I was actually able to sample a small taste of my Princeternship experience before its scheduled dates. The other Princetern, Phoebe Tran ’16, and I met up with Joe Studholme ’84, our host, one week before our start date for an hour or so worth of orientation at his startup, P.A.S.T. During that time, we learned about the company’s mission as well Joe’s background and experience. P.A.S.T is a startup aimed at developing technology in conjunction with Prescription Monitoring Programs in order for physicians and pharmacists to better serve their patients and customers. The startup aims to use their technology to ensure that doctors can be confident that the right consumers are using prescribed medicine, thus combatting the high annul rate of deaths due to mis-prescription and prescription abuse.
After arriving at around 10 am, we were given a tour of the various office spaces at P.A.S.T and met the key figures of the startup. Then, we listened to a powerpoint presentation in the conference room about Prescription Monitoring Programs (PMPs) and their implications in each of the 50 states. From there, we were assigned our first task as research analysts: to process various types of data on all the states and then rank the states by the feasibility of success of P.A.S.T’s prescription monitoring software based a key report from the Drug Enforcement Administration (DEA). Phoebe and I split up the work by dividing our research to focus on 25 states each, as we created various excel tables that documented, and in a sense quantified, the categorical data in the DEA report on PMPs. By the end of the day, after coming up with a methodology of ranking the states, we color coded and labeled a map in the office into 5 tiers, and we summarized our research process and findings in a report that was later forwarded to the rest of the company for reference.
Our research today expanded on the concept of ranking states that would be favorable for P.A.S.T’s technology to develop in. In addition to considering implications from the DEA report, today’s research focused on quantifying data from state laws and statutes on the sharing of the Prescription Monitoring Program with outside parties for research and statistical purposes. We developed an algorithm in excel for taking into account how a state’s population — its number of prescribers, consumers, pharmacies, etc. — would play into its final ranking. Like Day 1, we went HAM on our research and despite staying at the office until 7 pm, we were happy with our process and were able to produce significant results which we put into another research report that was forwarded to the CEO and our host, Joe Studholme, of which he later forwarded to the rest of the company.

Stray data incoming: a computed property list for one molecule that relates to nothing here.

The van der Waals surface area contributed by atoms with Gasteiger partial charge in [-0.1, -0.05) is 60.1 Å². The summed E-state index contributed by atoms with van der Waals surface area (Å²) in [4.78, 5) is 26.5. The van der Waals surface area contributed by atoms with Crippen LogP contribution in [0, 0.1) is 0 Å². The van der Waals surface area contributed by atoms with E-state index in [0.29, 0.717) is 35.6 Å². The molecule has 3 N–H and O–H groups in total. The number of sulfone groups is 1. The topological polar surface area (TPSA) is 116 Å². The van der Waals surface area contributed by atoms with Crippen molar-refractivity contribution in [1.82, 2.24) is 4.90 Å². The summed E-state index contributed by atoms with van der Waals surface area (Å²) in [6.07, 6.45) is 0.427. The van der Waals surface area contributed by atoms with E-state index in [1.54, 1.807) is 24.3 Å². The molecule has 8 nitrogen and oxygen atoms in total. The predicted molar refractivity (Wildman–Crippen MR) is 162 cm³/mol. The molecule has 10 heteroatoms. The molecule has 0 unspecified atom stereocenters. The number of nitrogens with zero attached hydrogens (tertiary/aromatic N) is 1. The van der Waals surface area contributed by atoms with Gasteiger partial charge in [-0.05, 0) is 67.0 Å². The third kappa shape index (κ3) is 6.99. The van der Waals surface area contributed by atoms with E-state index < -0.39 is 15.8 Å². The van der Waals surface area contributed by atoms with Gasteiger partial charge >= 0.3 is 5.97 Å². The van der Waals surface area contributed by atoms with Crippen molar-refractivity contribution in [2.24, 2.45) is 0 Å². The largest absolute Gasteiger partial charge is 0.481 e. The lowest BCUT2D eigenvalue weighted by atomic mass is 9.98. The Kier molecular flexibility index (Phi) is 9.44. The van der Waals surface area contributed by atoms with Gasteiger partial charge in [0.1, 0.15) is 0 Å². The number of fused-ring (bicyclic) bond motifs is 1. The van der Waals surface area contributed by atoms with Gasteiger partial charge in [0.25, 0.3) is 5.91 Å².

Today was a more lax day at the office. Rather than prying various sources for research, we went over and refined our past findings from the first two days of our Princeternship. This was so that we could be better prepared for our presentation to the company later in the afternoon. Shortly after lunch, we all gathered in the conference room and had others who were not present at the office call in and listen in on our presentation of our findings. After a 30-minute presentation, we called it a day, took some pictures with Joe in the office, and walked over to Triumph for some late afternoon appetizers while watching some March Madness on television. We chatted with our host Joe, and a few other key people in his company — his legal consultant Ahmet and his marketing expert Steve — about their college and life experiences. After a few hours of long stories, life lessons, and laughs, accompanied with helpings of cherry grove cheese plates, crab dip, and calamari, we all parted our ways — a bittersweet, yet fulfilling end to these P.A.S.T 3 days at this awesome Princeternship.